My Upcoming Performances as Barbara

Join me, Sherri Snyder, as I don my seamed stockings and paint on my bee-stung lips to portray Barbara La Marr in a one-woman performance piece that I wrote about her extraordinary, oftentimes scandalous life.  (I adapted the piece from the Barbara La Marr performance I did for the Pasadena Playhouse and Pasadena Museum of History production, Channeling Hollywood, a play centering on the life stories of five famous figures [each actor wrote their own character’s part].)  Upcoming performances include:

*Sunday, October 8, 2017, at the Homestead Museum’s annual Ticket to the Twenties festival – My performance takes place upon the museum’s lawn stage and begins at 3 p.m.  Following the performance, I will lecture about Barbara’s commendable career and contribution to cinematic history.  The entire festival is FREE to attend and features silent film, vintage jazz, dancing, performers, and more!  For additional information, click here.

*Saturday, October 21, 2017, at Hollywood Forever My performance is part of the Los Angeles Art Deco Society’s 34th Hollywood Forever Cemetery tour.  Also featured on the tour are the stories—told by performers and historians—of silent screen god Rudolph Valentino, action hero Douglas Fairbanks, actress and William Randolph Hearst mistress Marion Davies, filmmaker Cecil B. DeMille, slain director William Desmond Taylor, and over twenty other legendary stars, movie moguls, and pioneers who made Hollywood and history.  Tickets are selling quickly!  For tour times, ticket information, and more details, click here.

(Photo: Barbara La Marr [left] and me as Barbara [right].)

 

My Barbara La Marr Interview on The Junot Files

I recently had the pleasure of being interviewed about Barbara and my soon-to-be released (December 2017) biography, Barbara La Marr: The Girl Who Was Too Beautiful for Hollywood, by Jim Junot, host of The Junot Files, an online show featuring Jim’s conversations with authors, artists, and celebrities.  Listen to the interview here.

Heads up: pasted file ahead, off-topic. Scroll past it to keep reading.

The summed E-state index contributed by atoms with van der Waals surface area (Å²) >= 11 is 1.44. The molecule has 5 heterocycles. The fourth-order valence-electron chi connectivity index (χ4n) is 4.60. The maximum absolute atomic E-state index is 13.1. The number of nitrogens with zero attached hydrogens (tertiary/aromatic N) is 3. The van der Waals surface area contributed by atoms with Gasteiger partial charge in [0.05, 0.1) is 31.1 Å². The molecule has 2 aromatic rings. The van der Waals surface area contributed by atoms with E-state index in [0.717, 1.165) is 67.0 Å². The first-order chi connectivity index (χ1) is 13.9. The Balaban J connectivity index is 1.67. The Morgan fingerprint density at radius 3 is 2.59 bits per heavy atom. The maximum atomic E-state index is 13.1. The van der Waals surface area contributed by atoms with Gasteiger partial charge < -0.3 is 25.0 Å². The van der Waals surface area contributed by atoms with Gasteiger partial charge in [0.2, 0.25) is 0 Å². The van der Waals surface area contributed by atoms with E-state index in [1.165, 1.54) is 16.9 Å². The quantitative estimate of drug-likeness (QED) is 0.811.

(Barbara La Marr: The Girl Who Was Too Beautiful for Hollywood is available for pre-order on Amazon and the University Press of Kentucky website.)

Honoring Barbara’s Birthday With New Photographs

To celebrate the genius and beauty that was Barbara La Marr on the anniversary of her birth (July 28, 1896), I am pleased to share the following selection of film stills and portraits.  As those who follow this blog know, I have spent the past decade researching and writing Barbara’s biography, per the request of her son, Donald Gallery (the book, titled Barbara La Marr: The Girl Who Was Too Beautiful for Hollywood, will be released in December 2017 and is currently available for pre-order here and here).  Over the years, Barbara La Marr fans the world over frequently contacted me, asking that I include many photographs in the book.  Although my publisher, the University Press of Kentucky, allowed me to include seventy-six photographs, choosing the photographs was a challenge; I had amassed quite a collection over the years!  Rather than allow the photographs that weren’t used in the book to go to waste, I offer some of them below (more will follow in future blog posts).  Enjoy!

Barbara as she appeared in an advertisement for Richelieu pearls, 1924

 

 

 

 

 

 

1924

Barbara in Sandra (1924)

Barbara with Doris Pawn in The Hero (1923)

Barbara and George F. Marion in The White Monkey (1925)

Barbara and Charles De Roche in The White Moth (1924)

Barbara and Arthur Sawyer, her manager (on left), cameraman Rudolph Bergquist (center), and director Phil Rosen (on right) on the set of The Heart of a Siren (1925).

Barbara and Eleanor Boardman in Souls for Sale (1923)

Barbara (third from left among those seated in the front row) with company members from Souls for Sale (1923); director Rupert Hughes is on her left, Frank Mayo is second from her right, Richard Dix is seated on the far right, Eleanor Boardman is on his right. William Haines, with whom Barbara would soon become romantically involved, is standing [in white shirt] behind Hughes.